“Luminaries of Pantheism” features 16 famous philosophers, scientists and poets who believe that ‘Everything is connected, and everything is divine.” It was conceived by The Paradise Project chairman, Perry Rod. A contest was subsequently held to choose the winning design, which was created by local artist Peter Moriarty. Finally, the mural was painted over a two- month period in early 2015 by the international famed muralist, Levi Ponce. Each of these contributors have prominent roles in the film, along with The Paradise Project board members Nika Avila and Chuck Beebe.
Covering both the making of the mural and some of the story behind its famous “luminaries,” the documentary was a hit with festival-goers. This is the second win for director Ed Moy, who won for best documentary in 2016 for the film, “Aviatrix: The Katherine Sui Fun Cheung Story.” Plans are in the works for an extended version of the film, which will cover more of the subjects featured within the mural.
- See the short form of the documentary here
October 5, 2017 in Pantheism News
A recent Pew Research Center study showed that Americans are growing increasingly less religious, opting to identify as “Spiritual But Not Religious,” rather than maintaining a single religious ideology. In just 5 years, the percent of U.S. adults identifying as such has grown 8 percentage points, up from 19% to 27% of the population as a whole. Conversely, those who identify as ‘religious’ have dropped significantly, down 11 percent since 2012. What accounts for these changes? Are Americans simply being lazy with their faith adherence, or are they making a conscious choice to move away from religion and towards spirituality?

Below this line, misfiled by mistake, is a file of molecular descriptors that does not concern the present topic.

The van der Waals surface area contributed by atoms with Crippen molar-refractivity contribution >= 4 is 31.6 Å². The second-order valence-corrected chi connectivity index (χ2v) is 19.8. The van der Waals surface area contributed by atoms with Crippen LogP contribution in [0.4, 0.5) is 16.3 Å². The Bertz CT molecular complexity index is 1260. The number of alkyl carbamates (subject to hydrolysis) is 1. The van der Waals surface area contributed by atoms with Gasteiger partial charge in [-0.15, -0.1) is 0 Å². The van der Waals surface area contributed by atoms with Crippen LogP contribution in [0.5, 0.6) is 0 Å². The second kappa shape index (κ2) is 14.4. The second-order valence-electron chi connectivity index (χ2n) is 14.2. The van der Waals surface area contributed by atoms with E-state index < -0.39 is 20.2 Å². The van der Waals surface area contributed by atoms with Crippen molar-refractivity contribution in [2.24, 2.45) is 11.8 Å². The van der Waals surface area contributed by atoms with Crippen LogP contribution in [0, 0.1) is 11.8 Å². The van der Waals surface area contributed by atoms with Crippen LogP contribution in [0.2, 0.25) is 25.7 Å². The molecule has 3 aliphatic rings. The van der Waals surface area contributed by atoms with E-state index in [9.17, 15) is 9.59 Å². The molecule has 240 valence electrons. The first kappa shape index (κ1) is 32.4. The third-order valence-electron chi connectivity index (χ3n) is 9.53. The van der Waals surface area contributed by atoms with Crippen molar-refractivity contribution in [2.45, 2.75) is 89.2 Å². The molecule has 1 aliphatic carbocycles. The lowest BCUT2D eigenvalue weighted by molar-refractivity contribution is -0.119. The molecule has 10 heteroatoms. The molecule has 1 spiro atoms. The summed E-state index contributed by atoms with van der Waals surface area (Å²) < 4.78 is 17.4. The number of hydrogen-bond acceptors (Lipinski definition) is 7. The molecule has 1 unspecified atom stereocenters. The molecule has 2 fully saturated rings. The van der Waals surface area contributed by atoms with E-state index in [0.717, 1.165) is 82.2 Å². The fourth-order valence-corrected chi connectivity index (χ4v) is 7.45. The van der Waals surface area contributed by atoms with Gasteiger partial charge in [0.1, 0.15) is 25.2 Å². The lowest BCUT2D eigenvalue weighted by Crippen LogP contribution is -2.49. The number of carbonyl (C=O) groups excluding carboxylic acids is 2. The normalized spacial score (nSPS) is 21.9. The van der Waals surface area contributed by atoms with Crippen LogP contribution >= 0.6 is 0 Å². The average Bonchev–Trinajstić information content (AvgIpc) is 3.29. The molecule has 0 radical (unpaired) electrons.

To some degree, the answer depends on who is asked. The Catholic website Aleteia weighs in on those who are “Spiritual But Not Religious” (SBNR) as ineffectual cherry-pickers: “Most moderns who say they have faith in everything mean to say they have faith in nothing.” They argue against selective adherence to a variety of faith traditions by using the metaphor of a paint-box: “All the colors mixed together in purity ought to make a perfect white. Mixed together on any human paint-box, they make a thing like mud, and a thing very like many new religions. Such a blend is often something much worse than any one creed taken separately…”
Another common argument against being ‘Spiritual But Not Religious’ is that it does not provide a useful ritualistic framework. SBNR critics claim humans need ritual, and that ritual exists for a reason: “…as creed and mythology produce this gross and vigorous life, so in its turn this gross and vigorous life will always produce creed and mythology.” (From “Heretics,” by Gilbert Chesterton)
Criticism of SBNR beliefs is not limited to the right, either. A recent article in Psychology Today offers, “Spirituality sometimes goes with a set of practices that may be reassuring and possibly healthy. Activities such as yoga and tai chi are good forms of exercise that make sense independent of any spiritual justification. (But) Sometimes spirituality fits with rejection of modern medicine, which despite its limitations is far more likely to cure people than weird ideas about quantum healing and ineffable mind-body interactions. Evidence-based medicine is better than fuzzy wishful thinking.”